Dorey, D.A. (1994). Aboriginal Self Government for the Mi'Kmaq People of Nova Scotia: Essential Features of a Workable Model. Truro, NS: Native Council of Nova Scotia, Language Program.
ISBN: 0929073878, 9780929073873
Originally submitted to the Faculty of Graduate Studies and Research in partial fulfillment of the requirements for a Master of Arts degree in Canadian Studies at Carleton University, June 30th, 1993.
This research essay submitted to the Faculty of Graduate Studies and Research for MA Degree shows a historical overview and some current (then) issues relating to self-government for the Mi'kma'ki people (60 pages). It is followed by the constitution of the Mi'kma'ki Commonwealth.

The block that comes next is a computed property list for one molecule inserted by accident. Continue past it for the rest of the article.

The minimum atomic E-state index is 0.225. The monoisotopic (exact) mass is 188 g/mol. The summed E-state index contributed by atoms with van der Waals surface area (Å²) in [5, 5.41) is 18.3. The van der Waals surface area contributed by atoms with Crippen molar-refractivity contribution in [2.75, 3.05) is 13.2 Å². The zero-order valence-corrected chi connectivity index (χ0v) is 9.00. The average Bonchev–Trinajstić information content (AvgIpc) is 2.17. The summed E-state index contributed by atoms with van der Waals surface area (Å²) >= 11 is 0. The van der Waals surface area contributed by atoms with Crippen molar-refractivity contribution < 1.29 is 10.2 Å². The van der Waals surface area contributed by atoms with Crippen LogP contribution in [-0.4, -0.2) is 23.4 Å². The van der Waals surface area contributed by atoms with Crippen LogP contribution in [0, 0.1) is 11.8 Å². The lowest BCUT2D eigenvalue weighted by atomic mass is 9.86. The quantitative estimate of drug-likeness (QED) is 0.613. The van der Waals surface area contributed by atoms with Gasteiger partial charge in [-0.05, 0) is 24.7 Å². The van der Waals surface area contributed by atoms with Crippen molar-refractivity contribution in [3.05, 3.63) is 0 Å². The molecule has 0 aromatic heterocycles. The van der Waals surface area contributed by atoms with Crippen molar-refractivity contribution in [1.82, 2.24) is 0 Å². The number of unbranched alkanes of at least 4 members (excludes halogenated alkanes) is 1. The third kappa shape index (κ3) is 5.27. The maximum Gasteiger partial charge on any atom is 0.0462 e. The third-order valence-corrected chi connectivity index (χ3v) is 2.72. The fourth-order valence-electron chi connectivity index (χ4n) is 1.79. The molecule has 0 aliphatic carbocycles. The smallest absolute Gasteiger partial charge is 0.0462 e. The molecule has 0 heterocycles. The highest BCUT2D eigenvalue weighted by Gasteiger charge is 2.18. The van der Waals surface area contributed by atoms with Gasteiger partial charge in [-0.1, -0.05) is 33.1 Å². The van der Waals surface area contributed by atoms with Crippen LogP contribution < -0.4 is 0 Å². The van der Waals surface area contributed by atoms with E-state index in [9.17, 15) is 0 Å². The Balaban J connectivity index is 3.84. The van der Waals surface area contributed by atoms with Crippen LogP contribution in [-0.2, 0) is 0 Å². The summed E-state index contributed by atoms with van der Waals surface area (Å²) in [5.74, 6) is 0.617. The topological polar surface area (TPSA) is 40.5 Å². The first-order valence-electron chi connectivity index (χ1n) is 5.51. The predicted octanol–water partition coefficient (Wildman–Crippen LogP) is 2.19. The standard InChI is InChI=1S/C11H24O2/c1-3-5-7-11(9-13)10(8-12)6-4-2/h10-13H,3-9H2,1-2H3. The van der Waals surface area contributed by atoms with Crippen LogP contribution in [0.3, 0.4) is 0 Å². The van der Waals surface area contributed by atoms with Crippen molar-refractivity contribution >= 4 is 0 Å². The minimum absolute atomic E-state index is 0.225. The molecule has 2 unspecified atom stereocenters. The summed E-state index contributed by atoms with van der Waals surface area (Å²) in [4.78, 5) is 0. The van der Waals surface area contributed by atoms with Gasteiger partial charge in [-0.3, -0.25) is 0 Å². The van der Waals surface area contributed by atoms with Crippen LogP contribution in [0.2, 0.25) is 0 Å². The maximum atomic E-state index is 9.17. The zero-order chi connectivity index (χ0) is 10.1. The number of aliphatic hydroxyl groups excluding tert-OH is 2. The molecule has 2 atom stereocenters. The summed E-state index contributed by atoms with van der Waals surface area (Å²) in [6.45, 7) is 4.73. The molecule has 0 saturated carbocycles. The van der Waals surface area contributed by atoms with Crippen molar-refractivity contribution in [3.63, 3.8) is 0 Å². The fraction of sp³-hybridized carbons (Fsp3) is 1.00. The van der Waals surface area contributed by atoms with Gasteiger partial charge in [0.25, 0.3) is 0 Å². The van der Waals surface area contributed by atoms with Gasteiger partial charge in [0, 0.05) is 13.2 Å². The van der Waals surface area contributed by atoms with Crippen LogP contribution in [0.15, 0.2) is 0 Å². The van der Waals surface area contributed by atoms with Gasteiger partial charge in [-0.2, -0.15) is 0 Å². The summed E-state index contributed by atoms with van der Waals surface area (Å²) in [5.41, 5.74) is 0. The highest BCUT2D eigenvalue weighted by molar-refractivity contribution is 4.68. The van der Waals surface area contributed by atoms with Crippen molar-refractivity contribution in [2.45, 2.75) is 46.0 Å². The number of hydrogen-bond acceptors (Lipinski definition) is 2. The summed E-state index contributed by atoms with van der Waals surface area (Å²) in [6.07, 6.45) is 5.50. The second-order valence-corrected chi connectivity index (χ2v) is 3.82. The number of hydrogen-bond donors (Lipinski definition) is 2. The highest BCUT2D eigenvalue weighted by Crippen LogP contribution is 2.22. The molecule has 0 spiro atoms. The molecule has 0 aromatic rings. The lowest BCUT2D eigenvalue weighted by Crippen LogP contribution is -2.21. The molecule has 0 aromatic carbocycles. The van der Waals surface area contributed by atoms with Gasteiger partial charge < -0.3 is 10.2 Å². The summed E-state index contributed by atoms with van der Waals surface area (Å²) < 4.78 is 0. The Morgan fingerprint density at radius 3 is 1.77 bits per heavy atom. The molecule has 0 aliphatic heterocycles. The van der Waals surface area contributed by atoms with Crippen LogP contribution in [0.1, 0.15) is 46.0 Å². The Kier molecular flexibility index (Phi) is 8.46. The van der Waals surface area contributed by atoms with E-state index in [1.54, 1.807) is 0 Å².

"This research essay examines the background of the aboriginal inherent right to self-government debate and outlines a model of self-government for Mi'Kmaq peopld living both on and off reserves in Nova Scotia. The author, as a senior aboriginal leader and negotiator on the aboriginal team, draws heavily on his participation in the Constitutional Renewal process since its inception in the early 1980's up to and including talks which led to the Charlottetown Accord. First hand information is supplemented by historical accounts and other published sources. It is hoped that the ideas expressed will make a contribution to the current debate on the feasibility of aboriginal self-government as well as identify the essential ingredients of a workable model for the Mi'Kmaq." — ABSTRACT from version published by Native Council of Nova Scotia (1994).